Are you a vegan nursing student, nurse or aspiring nurse?

I came across two vegan food blogs today written by vegan nursing students. I know that there are others out there as well that I’ve seen on LJ and The PPK. I also know from reading posts on various online vegan communities that there are vegans out there who shy away from health care because they may have had an unfortunate experience with a health care provider dismissing a vegan diet. I started a blogroll on the side to highlight the blogs of vegan nursing and its future; if you’d like to be added, leave a comment. Even if you don’t have a blog or you work in (or study) another role in health care, I want to hear from you!

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5 Responses to Are you a vegan nursing student, nurse or aspiring nurse?

  1. Bass & Tea says:

    I keep on discovering that there are more and more vegan nursing student out there and think it’s great.

    I’ve been keeping a blog of my studies at:

    http://vegannursingstudent.blogspot.com/

  2. Marmotte says:

    Hi there, I am vegan & a nurse who has worked in Europe and the USA. The basis vegan principles is to do no harm. This can be a sticky situation as one may not believe in certain allopathic treatments yet be obliged professionally to adhere to the dogma. In my experience, most people you will meet are there for allopathic medicine, not alternative medicine…and in any case, even alternative medicine uses “drugs” and “techniques” albeit plant-based and not synthetic molecules, and less invasive techniques. If you enlarge your concept of healthcare into prevention and compassionate caregiving, then you will certainly find your place as a RN. Patients worldwide respond to empathy. That is the first care you can give a patient. There is no better place to seek change as a activist-vegan than were it is sorely needed, and that is certainly the case in allopathic health care! There you will find challenges however also rewards; you’ll not be preaching to the already converted as is the case in many “alternative” establishments (which are often also too expensive for many people). The next alternative is to further your studies and become a ARNP with a CAM certificate (that’s my actual route plan). Good luck, nursing can be a great job, believe me!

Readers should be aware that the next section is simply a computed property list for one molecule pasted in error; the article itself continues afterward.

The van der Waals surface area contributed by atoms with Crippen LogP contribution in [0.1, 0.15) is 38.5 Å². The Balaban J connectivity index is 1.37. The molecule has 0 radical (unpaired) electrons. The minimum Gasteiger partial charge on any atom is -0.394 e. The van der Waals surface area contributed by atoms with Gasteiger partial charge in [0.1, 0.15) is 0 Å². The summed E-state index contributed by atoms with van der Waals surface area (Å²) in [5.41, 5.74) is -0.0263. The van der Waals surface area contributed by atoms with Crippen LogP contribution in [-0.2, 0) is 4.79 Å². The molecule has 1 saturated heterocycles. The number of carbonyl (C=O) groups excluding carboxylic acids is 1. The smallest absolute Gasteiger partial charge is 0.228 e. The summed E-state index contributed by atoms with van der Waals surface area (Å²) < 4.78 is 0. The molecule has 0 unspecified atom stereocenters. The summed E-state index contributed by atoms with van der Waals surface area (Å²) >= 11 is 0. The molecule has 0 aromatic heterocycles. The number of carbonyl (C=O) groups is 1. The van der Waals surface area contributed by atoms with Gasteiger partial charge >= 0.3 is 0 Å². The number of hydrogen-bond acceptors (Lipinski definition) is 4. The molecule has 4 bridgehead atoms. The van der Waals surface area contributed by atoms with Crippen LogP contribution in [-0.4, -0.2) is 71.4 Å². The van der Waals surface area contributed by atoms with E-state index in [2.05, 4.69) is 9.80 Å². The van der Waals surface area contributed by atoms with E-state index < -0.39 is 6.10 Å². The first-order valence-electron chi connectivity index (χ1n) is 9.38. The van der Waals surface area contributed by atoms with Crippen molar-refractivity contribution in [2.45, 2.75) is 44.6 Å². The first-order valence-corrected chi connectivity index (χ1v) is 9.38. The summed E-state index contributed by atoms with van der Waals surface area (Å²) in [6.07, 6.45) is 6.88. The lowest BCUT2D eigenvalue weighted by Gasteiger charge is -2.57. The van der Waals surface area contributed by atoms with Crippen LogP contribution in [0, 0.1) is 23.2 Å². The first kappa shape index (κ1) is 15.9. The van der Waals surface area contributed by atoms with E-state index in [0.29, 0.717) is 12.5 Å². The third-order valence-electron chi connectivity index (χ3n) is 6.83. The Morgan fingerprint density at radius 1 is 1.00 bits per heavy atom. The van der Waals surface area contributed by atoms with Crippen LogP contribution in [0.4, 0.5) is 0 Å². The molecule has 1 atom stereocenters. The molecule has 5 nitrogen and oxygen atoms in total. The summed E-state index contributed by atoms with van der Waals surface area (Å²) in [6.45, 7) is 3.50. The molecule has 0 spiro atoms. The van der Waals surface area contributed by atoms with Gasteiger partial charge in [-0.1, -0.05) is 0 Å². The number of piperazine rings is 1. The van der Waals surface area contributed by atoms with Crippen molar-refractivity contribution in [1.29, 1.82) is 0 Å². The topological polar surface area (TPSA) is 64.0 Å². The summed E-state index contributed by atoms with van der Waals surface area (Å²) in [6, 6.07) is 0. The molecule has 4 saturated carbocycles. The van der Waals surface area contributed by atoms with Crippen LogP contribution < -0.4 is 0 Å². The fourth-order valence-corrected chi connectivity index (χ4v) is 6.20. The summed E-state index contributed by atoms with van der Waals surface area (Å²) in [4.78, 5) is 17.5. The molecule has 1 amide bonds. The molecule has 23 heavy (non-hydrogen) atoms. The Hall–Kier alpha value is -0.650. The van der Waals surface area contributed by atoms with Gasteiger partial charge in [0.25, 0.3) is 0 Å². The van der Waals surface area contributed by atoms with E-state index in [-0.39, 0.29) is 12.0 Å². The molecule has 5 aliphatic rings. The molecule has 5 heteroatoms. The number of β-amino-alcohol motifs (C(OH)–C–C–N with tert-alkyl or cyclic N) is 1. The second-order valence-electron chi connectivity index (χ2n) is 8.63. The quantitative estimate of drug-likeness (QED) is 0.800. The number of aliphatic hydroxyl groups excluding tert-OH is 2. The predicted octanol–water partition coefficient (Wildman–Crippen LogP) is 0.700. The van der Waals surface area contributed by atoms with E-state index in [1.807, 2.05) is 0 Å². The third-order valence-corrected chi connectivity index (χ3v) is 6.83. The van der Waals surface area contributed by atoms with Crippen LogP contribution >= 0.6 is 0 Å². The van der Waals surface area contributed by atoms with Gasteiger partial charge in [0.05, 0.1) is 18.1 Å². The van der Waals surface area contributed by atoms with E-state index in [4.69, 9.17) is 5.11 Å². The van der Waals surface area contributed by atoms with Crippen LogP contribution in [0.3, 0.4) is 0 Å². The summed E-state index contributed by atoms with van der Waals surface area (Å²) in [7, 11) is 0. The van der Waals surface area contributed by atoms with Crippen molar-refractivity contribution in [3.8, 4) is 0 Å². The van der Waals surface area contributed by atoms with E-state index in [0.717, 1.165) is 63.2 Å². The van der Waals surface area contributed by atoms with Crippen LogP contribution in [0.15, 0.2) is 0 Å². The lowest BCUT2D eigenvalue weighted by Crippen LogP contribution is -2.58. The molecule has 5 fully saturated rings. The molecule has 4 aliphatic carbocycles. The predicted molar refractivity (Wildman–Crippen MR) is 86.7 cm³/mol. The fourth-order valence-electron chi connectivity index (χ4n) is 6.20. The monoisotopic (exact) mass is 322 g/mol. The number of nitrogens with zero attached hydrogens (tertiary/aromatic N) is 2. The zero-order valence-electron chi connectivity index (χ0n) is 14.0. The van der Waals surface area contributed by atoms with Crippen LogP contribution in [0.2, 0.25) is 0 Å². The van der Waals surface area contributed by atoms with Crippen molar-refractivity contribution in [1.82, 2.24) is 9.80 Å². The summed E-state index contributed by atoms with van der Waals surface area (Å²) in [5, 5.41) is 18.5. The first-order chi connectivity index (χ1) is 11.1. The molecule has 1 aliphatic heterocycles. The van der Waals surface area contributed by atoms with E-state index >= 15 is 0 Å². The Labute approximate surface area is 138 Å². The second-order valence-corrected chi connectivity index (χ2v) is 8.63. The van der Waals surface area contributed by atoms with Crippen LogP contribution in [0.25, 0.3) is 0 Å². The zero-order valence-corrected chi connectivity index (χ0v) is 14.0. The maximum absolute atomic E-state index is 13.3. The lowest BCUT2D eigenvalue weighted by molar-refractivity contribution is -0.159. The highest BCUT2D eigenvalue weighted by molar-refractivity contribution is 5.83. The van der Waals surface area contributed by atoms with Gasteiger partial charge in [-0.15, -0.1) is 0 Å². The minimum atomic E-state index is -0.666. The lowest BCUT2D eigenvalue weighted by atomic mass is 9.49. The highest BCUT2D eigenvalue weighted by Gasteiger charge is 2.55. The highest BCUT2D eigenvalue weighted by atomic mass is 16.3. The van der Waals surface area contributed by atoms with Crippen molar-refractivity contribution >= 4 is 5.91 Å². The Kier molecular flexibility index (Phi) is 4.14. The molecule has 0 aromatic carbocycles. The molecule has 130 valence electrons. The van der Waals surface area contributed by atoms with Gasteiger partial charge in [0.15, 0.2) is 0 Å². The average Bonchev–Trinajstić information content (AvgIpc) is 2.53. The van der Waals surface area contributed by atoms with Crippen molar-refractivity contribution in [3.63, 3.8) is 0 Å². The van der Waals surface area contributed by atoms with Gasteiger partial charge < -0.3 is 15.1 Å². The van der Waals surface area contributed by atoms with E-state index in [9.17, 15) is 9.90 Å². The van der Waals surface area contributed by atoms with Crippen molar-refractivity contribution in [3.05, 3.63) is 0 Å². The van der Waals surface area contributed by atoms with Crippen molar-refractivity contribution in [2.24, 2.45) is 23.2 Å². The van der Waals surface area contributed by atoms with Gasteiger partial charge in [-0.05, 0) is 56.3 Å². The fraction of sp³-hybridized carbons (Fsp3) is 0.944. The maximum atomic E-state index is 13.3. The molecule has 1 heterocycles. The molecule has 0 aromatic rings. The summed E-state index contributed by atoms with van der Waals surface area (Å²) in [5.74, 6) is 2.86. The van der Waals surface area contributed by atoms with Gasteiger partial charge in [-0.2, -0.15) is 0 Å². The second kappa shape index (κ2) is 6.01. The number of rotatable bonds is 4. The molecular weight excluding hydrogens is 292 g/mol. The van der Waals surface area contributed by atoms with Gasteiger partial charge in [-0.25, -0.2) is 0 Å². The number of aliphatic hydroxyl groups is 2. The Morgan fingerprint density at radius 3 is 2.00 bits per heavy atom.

3. Jodie says:

    Hi Marmotte,

    The program that I’m in is a graduate entry program for people who aren’t nurses, but want to be APRNs. I’m just finishing up the part that will earn me my RN (though I won’t be eligible to sit for the NCLEX until February ’09). In the fall I start working towards becoming a child & family psych nurse practitioner. My background is actually in expressive therapies (I’m also a music therapist and a licensed mental health counselor), and I hope one day to be able to open a private practice that focuses more on wellness, but with medication as an option when needed. Having worked in psych so long, I do believe that there are absolutely times when medication is needed, and there are times where it’s just thrown at people as a “solution” to a problem that could be much better handled with psychotherapy and lifestyle changes. Medication isn’t where I truly want to be, but I think that being able to prescribe will give me a little more credibility when I’m trying to encourage other changes in my patients.

  4. Jodie says:

    Hi Bass and Tea,

    I just only now saw your comment! I added you to my blogroll, and good luck with classes!

  5. Beth Boncher says:

    I’m a vegan nurse and I would like to find out more about being a vegan nurse in a hot inpatient Hospital thank you.

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